About T.J. Champitto:
T.J. Champitto is a 42-year-old American novelist and award-winning author. After a seventeen year career in communications, Champitto penned his first novel, The Medina Device, in 2018. The title was recently named 2020 Maxy Award Winner for Best Thriller and is set to release in paperback, audiobook and ebook on August 6, 2020 by Black Rose Writing.
The author was born in Troy, New York and attended high school in Snellville, Georgia. He earned a bachelor’s degree in marketing in 2003 and currently lives with his wife and two dogs in Greenville, South Carolina. Champitto writes through a visual lens, taking his readers on heart-pounding thrill rides that often push the bounds of reality.
From 2014–2017, he was a travel blogger at The Blazing Nomad, where he won numerous awards, and his editorial reviews have been featured in travel publications around the globe.
What inspires you to write?
Beyond my own imagination, I would have to say I'm inspired by other stories. I'm fan of the big screen, so I confess to drawing creativity from some of my favorite films—the plots, the twists, the dialogue. From a literary standpoint, I'm inspired by tales of secrecy and tradecraft, loyalties and betrayals. I really enjoy exploring the dark underworld of society—the adventures most of us will never experience or the hidden mysteries we never knew existed.
What authors do you read when you aren’t writing?
Let me just come out and say that Dan Brown inspired me to write books. I read The Da Vinci Code in like three days and that was it, I was determined to write something big and exciting. However, I grew up reading George Orwell, James Michener, Hunter Thompson and John Steinbeck, to name a few. These were the authors that made me fall in love with the written word and the art of storytelling. It wasn't until later in life that I started reading the modern commercial greats like Clancy, Baldacci, Brown and Steinhauer.
Tell us about your writing process.
I like to think I have a very structured process for writing my novels. I may spend months just ideating a storyline, but eventually it begins with a simple outline in a notebook, something that checks all the plot boxes so I've got a clear intro, midpoint, pinch point, climax and ending. From there I write my first draft, then one round of editing on the laptop, another round with a printed hardcopy and a red pen. I'm not a fan of beta readers and like to keep my work close to the vest, so once my edits are complete I send it directly to my editor. And of course, she always puts me back to work before we finalize and line edit.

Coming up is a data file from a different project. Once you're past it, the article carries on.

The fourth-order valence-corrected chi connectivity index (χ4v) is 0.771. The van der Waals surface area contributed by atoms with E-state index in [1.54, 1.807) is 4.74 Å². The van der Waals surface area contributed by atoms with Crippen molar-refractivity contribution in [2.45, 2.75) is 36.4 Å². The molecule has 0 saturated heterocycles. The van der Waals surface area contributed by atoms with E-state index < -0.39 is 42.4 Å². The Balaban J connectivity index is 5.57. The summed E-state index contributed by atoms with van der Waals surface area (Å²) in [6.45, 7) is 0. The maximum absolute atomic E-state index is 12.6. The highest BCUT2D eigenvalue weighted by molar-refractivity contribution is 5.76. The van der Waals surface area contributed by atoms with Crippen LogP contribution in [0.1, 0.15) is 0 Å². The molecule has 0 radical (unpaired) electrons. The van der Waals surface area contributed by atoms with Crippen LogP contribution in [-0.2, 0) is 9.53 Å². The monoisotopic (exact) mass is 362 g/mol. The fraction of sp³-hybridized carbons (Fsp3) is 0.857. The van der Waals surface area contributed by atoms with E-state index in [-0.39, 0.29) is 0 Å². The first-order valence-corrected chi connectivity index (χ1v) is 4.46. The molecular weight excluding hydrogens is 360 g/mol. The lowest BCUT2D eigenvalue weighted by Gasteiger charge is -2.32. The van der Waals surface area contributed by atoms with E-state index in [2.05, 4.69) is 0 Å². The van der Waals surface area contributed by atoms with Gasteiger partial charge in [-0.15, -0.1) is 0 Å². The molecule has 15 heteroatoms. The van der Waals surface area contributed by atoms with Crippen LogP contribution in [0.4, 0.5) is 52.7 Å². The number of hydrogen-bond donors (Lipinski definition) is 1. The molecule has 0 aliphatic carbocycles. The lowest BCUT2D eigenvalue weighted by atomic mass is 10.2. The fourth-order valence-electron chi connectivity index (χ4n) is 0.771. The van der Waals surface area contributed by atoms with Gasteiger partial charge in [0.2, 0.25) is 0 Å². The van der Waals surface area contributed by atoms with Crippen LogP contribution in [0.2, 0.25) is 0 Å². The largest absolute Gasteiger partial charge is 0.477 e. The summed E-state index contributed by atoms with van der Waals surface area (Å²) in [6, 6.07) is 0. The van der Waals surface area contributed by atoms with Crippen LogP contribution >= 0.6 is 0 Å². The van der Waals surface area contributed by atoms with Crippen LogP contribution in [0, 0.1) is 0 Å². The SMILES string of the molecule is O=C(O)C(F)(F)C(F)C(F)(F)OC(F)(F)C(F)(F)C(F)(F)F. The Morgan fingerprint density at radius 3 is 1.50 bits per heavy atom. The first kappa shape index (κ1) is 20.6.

For Fiction Writers: Do you listen (or talk to) to your characters?
Wow, great question. As cool as it sounds to sit around and have conversations with my characters, I can't say that's ever happened to me. But I do listen to them. I try to understand their accents and vernacular, the thoughts that race through their minds. Dialogue is so much more than just words, people talk differently based on their upbringing, where they're from and their personality traits. You have to know these characters before you start putting words into their mouths and the best way to do that would be to imagine them in a real-life situation and ask yourself, what would my character say right now? How would they say it? How would they react? It's a fun exercise to say the least, and it can really help develop a character into something that resembles a real person.
What advice would you give other writers?
Run the gauntlet. Never give up. There are going to be a lot of ups and downs in your journey—be prepared for both.
How did you decide how to publish your books?
My path is going to be different than someone else's path, and we all have our own experiences. But for me, I wanted to explore traditional publishing before choosing to self-publish, so I decided to query agents just to see what happened. A year later, I was picked up by an amazing agency, who then sold my debut novel, The Medina Device, to a small press. Without an agent, it's nearly impossible to get a solid publishing deal. My advice would be that if you hit a dead end querying agents, avoid vanity publishers and go straight to self-publishing.
What do you think about the future of book publishing?
I honestly think the future of book publishing is very bright. The world is going through this awakening of sorts—a desire to learn and expand our knowledge—and I strongly believe literature will play a huge role in that. Humans have been telling stories since our existence, there's no reason it's going to stop anytime soon.
What genres do you write?: Thriller/Suspense
What formats are your books in?: Both eBook and Print, Audiobook
All information in this post is presented “as is” supplied by the author. We don’t edit to allow you the reader to hear the author in their own voice.